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Author Topic: Lemon Oil on My Larrivée Ebony Fretboard?  (Read 9374 times)
bluesman67
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« Reply #20 on: May 07, 2007, 03:45:48 PM »

Good point.

I guess the olive oil wasn't very funny, I unsuccessfully suggested it in jest.
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« Reply #21 on: May 07, 2007, 05:09:16 PM »

Quote
Just trying to muddy the waters...

I think the guy who had my Eko 12-string before me may actually have tried muddy water  rolleye .... the gunk I cleaned off that fret board with....... yup, lemon oil     All I'd say is spray the lemon oil on the cloth not the board as that way you'll put no more on the board than needed and it won't be splattering onto any other part of the guitar.

I used to carefullly oil my wooden kitchen chopping board with olive oil after washing it as that was what I saw to do on some cooking programme once..... but stopped when a food technologist friend of mine explained how I might as well just get a jar of bacteria and spread that on instead  yak

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ducktrapper
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« Reply #22 on: May 07, 2007, 08:06:27 PM »

Ducktrapper,

Just as a matter of clarification ... I started this "Subject", not 'Flatlander', so you can let him off the hook.  He just seems to be going with the flow.

I'm canoe65, the guy who DID start this thread and I'm not saying I "want to use Lemon oil on my fingerboard".  Read up to the beginning.  I said I used lemon oil previously on 'rosewood' fretboards.  NOW I'm asking for opinions about using it on my Larrivée 'ebony' fretboard.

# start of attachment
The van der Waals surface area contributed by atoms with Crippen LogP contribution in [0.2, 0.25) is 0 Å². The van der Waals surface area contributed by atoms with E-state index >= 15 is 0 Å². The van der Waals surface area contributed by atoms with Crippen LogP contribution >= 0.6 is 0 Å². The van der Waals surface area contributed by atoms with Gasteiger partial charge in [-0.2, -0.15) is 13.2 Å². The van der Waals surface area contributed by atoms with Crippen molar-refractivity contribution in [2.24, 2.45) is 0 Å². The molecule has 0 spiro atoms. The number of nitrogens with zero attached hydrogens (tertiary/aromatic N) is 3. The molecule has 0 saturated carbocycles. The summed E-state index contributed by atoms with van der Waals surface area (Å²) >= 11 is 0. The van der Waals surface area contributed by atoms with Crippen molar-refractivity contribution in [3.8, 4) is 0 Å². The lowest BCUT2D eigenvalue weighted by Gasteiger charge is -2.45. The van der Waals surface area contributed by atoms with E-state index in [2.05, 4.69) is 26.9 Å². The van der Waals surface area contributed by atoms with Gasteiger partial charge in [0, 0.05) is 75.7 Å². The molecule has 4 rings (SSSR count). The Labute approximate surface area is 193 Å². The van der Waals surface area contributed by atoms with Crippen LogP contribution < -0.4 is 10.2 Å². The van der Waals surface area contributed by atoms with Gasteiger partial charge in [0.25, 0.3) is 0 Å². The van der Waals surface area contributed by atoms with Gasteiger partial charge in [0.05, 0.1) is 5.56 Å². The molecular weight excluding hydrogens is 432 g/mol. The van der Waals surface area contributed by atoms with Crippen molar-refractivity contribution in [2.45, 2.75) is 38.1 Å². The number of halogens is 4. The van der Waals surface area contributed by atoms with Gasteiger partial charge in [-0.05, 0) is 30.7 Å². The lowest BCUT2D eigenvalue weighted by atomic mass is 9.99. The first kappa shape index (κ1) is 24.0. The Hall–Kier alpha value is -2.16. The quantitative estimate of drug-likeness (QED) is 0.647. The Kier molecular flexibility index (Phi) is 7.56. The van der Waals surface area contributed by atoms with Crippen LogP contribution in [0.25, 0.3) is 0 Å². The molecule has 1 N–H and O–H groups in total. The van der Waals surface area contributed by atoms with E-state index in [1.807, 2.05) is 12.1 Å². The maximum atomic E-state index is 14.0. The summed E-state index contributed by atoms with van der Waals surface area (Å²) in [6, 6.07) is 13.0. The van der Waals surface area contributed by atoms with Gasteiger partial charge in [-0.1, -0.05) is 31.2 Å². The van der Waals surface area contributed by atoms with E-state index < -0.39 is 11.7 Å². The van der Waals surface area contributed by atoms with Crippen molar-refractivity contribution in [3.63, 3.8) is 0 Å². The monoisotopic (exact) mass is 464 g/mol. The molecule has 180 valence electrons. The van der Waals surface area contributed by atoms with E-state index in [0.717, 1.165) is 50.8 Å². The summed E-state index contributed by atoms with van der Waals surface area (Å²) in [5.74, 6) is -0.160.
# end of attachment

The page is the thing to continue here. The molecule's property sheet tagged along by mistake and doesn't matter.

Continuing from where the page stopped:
I'm not set on doing anything.  I'm just asking the gang (my friends) at the Larrivée Guitar Forum.   whistling


Yes and I answered I wouldn't. Then added the part quoted. Did you detect something "unfriendly" about it? Wasn't intended as anything other than an observation. We now take you back to our regular programming.
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jimmy buffett
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« Reply #23 on: May 07, 2007, 09:08:11 PM »

I guess the olive oil wasn't very funny, I unsuccessfully suggested it in jest.

Hey bluesman,

I guess I figured that if members are saying that they polished their headstock with toothpaste, nothing would surprise me about what people will put on their guitars! 

mmm...olive oil and ebony.  A culinary delight...

 bigrin bigrin

jimmy
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ducktrapper
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« Reply #24 on: May 07, 2007, 10:29:14 PM »

http://www.frets.com/FRETSPages/Musician/GenMaint/Cleaning/cleaning02.html

Frank Ford is the expert. Cut to the chase? Use lemon oil if you want to. It won't do much except for appearances and could actually do some damge if you're not careful.     
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flatlander